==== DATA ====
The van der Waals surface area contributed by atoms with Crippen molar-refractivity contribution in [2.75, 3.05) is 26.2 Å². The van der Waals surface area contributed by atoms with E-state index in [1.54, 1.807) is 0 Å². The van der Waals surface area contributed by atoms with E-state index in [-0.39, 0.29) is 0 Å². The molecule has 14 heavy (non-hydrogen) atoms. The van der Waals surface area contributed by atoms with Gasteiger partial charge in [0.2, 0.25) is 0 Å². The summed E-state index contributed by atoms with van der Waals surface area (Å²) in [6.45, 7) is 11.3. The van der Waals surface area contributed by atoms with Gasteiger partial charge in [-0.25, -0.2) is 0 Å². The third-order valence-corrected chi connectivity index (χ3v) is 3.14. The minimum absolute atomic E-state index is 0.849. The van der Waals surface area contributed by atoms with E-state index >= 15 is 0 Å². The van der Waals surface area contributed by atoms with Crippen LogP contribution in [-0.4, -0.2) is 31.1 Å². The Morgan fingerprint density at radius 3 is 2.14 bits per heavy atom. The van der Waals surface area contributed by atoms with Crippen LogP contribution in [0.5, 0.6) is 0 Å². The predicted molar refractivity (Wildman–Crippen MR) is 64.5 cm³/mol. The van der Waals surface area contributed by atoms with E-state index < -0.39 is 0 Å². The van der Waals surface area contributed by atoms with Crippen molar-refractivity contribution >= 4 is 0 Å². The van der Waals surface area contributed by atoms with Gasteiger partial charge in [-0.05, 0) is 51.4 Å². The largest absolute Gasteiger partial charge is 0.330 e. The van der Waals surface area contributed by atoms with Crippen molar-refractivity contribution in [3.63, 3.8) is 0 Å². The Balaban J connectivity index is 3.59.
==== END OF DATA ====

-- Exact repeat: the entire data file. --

The van der Waals surface area contributed by atoms with Crippen molar-refractivity contribution in [2.75, 3.05) is 26.2 Å². The van der Waals surface area contributed by atoms with E-state index in [1.54, 1.807) is 0 Å². The van der Waals surface area contributed by atoms with E-state index in [-0.39, 0.29) is 0 Å². The molecule has 14 heavy (non-hydrogen) atoms. The van der Waals surface area contributed by atoms with Gasteiger partial charge in [0.2, 0.25) is 0 Å². The summed E-state index contributed by atoms with van der Waals surface area (Å²) in [6.45, 7) is 11.3. The van der Waals surface area contributed by atoms with Gasteiger partial charge in [-0.25, -0.2) is 0 Å². The third-order valence-corrected chi connectivity index (χ3v) is 3.14. The minimum absolute atomic E-state index is 0.849. The van der Waals surface area contributed by atoms with E-state index >= 15 is 0 Å². The van der Waals surface area contributed by atoms with Crippen LogP contribution in [-0.4, -0.2) is 31.1 Å². The Morgan fingerprint density at radius 3 is 2.14 bits per heavy atom. The van der Waals surface area contributed by atoms with Crippen LogP contribution in [0.5, 0.6) is 0 Å². The predicted molar refractivity (Wildman–Crippen MR) is 64.5 cm³/mol. The van der Waals surface area contributed by atoms with E-state index < -0.39 is 0 Å². The van der Waals surface area contributed by atoms with Crippen molar-refractivity contribution >= 4 is 0 Å². The van der Waals surface area contributed by atoms with Gasteiger partial charge in [-0.05, 0) is 51.4 Å². The largest absolute Gasteiger partial charge is 0.330 e. The van der Waals surface area contributed by atoms with Crippen molar-refractivity contribution in [3.63, 3.8) is 0 Å². The Balaban J connectivity index is 3.59.